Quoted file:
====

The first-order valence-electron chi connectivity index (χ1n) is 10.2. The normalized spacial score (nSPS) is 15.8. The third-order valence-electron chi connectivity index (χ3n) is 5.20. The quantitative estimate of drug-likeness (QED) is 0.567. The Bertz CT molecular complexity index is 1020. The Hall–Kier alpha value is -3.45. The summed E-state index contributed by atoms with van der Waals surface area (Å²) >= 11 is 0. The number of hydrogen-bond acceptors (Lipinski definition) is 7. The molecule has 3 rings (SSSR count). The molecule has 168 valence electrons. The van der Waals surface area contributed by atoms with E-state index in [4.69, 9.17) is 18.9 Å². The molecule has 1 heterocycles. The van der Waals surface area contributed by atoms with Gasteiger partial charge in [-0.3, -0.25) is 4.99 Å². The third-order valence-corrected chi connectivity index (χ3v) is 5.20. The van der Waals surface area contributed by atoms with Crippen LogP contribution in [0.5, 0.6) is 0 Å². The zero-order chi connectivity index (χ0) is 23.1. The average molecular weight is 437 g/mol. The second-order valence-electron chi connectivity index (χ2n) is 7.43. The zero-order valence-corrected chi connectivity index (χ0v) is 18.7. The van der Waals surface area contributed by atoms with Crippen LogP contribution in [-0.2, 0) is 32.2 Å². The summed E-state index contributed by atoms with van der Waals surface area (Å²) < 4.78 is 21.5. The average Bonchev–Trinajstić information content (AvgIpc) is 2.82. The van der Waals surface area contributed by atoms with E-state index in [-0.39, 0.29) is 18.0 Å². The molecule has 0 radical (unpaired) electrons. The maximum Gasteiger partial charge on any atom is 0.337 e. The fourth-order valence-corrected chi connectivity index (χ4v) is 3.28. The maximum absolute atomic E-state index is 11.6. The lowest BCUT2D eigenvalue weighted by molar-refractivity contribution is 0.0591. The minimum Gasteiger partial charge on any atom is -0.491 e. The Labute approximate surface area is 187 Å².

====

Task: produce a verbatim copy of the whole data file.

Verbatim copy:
The first-order valence-electron chi connectivity index (χ1n) is 10.2. The normalized spacial score (nSPS) is 15.8. The third-order valence-electron chi connectivity index (χ3n) is 5.20. The quantitative estimate of drug-likeness (QED) is 0.567. The Bertz CT molecular complexity index is 1020. The Hall–Kier alpha value is -3.45. The summed E-state index contributed by atoms with van der Waals surface area (Å²) >= 11 is 0. The number of hydrogen-bond acceptors (Lipinski definition) is 7. The molecule has 3 rings (SSSR count). The molecule has 168 valence electrons. The van der Waals surface area contributed by atoms with E-state index in [4.69, 9.17) is 18.9 Å². The molecule has 1 heterocycles. The van der Waals surface area contributed by atoms with Gasteiger partial charge in [-0.3, -0.25) is 4.99 Å². The third-order valence-corrected chi connectivity index (χ3v) is 5.20. The van der Waals surface area contributed by atoms with Crippen LogP contribution in [0.5, 0.6) is 0 Å². The zero-order chi connectivity index (χ0) is 23.1. The average molecular weight is 437 g/mol. The second-order valence-electron chi connectivity index (χ2n) is 7.43. The zero-order valence-corrected chi connectivity index (χ0v) is 18.7. The van der Waals surface area contributed by atoms with Crippen LogP contribution in [-0.2, 0) is 32.2 Å². The summed E-state index contributed by atoms with van der Waals surface area (Å²) < 4.78 is 21.5. The average Bonchev–Trinajstić information content (AvgIpc) is 2.82. The van der Waals surface area contributed by atoms with E-state index in [-0.39, 0.29) is 18.0 Å². The molecule has 0 radical (unpaired) electrons. The maximum Gasteiger partial charge on any atom is 0.337 e. The fourth-order valence-corrected chi connectivity index (χ4v) is 3.28. The maximum absolute atomic E-state index is 11.6. The lowest BCUT2D eigenvalue weighted by molar-refractivity contribution is 0.0591. The minimum Gasteiger partial charge on any atom is -0.491 e. The Labute approximate surface area is 187 Å².